The Inspiring, Untold Story of Trauma Care
Catherine Musemeche, M.D.
Genre: Medicine / Medical History
Date of Publication: September 6, 2016
Number of pages: 268
The heroic story of the invention of trauma care, from
battlefield triage to level 1 trauma centers
Trauma is a disease of epidemic proportions that preys on the young, killing more Americans up to age thirty-seven than all other afflictions combined. Every year an estimated 2.8 million people are hospitalized for injuries and more than 180,000 people die.
We take for granted that no matter how or where we are injured, someone will call 911 and trained first responders will show up to insert IVs, stop the bleeding, and swiftly deliver us to a hospital staffed by doctors and nurses with the expertise necessary to save our lives. None of this happened on its own.
Told through the eyes of a surgeon who has flown on rescue helicopters, resuscitated patients in trauma centers in Houston and Chicago, and operated on hundreds of trauma victims of all ages, Hurt takes us on a tour of the advancements in injury treatment from the battlefields of the Civil War to the state-of-the-art trauma centers of today.
PRAISE FOR HURT: THE INSPIRING, UNTOLD STORY OF TRAUMA CARE
“Musemeche’s fast-paced medical history mixes the gritty reality of treating life-threatening injuries—including her own heart-pounding experiences as surgeon—with an unfettered optimism about what trauma care can now promise: an assurance that most people will survive even a devastating injury.”
“Hurt is a fascinating journey through the history of trauma care in this country. Musemeche’s unique ability to weave moving, personal stories with intriguing facts takes this book well beyond a great read. It is an education in the human spirit.” —Paul Ruggieri, MD, author of Confessions of a Surgeon and The Cost of Cutting
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Hurt is so much more than the typical non-fictional account of trauma care. Divided into three parts (Transport, Treatment, and Post-Trauma), Hurt is well written and fast paced, covers a lot of historical ground, and shows how that history has shaped so many aspects of the medical industry. I’ve always had a non-professional fascination with healthcare, so reading Hurt has been both entertaining and enlightening. This small book packs in so much information, without getting bogged down in too many details or too much jargon.
The author bookends many of the sections with real-life anecdotes that put the corresponding information into perspective. While several stories involve accidents and misfortunes on the domestic front, the book details many innovative technologies and procedures developed out of necessity during times of war, when so many people are torn apart and ravaged from ever-increasing methods of destruction.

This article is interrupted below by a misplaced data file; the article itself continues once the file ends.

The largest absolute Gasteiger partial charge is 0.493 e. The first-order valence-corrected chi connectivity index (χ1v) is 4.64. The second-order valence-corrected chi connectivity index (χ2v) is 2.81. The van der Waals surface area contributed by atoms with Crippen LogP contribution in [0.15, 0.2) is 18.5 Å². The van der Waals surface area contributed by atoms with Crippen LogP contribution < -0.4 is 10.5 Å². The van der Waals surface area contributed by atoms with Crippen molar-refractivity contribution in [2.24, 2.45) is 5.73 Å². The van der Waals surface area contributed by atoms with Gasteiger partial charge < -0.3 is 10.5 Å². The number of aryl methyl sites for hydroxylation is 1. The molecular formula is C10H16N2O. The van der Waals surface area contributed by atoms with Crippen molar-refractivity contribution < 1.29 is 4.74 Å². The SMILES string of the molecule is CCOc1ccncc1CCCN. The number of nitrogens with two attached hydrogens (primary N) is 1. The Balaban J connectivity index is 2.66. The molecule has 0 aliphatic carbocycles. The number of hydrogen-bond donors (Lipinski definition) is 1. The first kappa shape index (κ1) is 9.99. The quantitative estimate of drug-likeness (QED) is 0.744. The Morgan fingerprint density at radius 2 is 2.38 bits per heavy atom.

Hurt takes you on a technological and procedural journey that involves hearses commissioned as make-shift ambulances, re-evaluating the steps in trauma care, innovative ways to preserve donated blood for later use, the long-term (and often deadly) effects of shock (I had no idea!), remote trauma care, brain and spinal cord injuries that continue to baffle and devastate, the long-reaching and long-lasting effects of post-traumatic stress disorder, and recognizing and understanding the importance of rehabilitation.
The information in Hurt hammers home how much we often take what we have today for granted: ambulances and trained medical personnel, 911 service, modern and amazing technology that saves and keeps so many alive, safety equipment we use without even thinking about it, and the continued development of prostheses that is making the bionic woman and six million dollar man a reality.
As this book outlines, many medical technologies and procedures that we take for granted did not happen overnight or without push back or even scoffing. Hurt highlights several committed men and women who saw a need and worked (and continue to work) relentlessly to effect change in the world of trauma care that affects all of us.
Dr. Catherine Musemeche is a pediatric surgeon, attorney and author who lives in Austin, Texas. She was born and raised in Orange, Texas and attended Lutcher Stark High School. She is a graduate of the University of Texas in Austin, The University of Texas McGovern Medical School in Houston, The Anderson School of Management in Albuquerque, New Mexico and The University of Texas School of Law in Austin, Texas. Dr. Musemeche is a former surgery professor at the University of Texas Medical School in Houston, the MD Anderson Hospital and Tumor Institute and the University of New Mexico where she was the Chief of Pediatric Surgery and Pediatric Trauma. She currently works in the field of regulatory medicine.
In addition to publishing extensively in the medical literature, Dr. Musemeche has been a guest contributor to the New York Times. Her writing has also been published on NPR.org, KevinMD.com, in the anthology At the End of Life: True Stories About How We Die and in the Journal of Creative Nonfiction. Her first book, Small: Life and Death on the Front Lines of Pediatric Surgery was nominated for the Pen American/E.O. Wilson Literary Science Award and was awarded the Writer’s League of Texas Discovery Prize for nonfiction. Her second book, Hurt: The Inspiring, Untold Story of Trauma Care will be published in September of this year.
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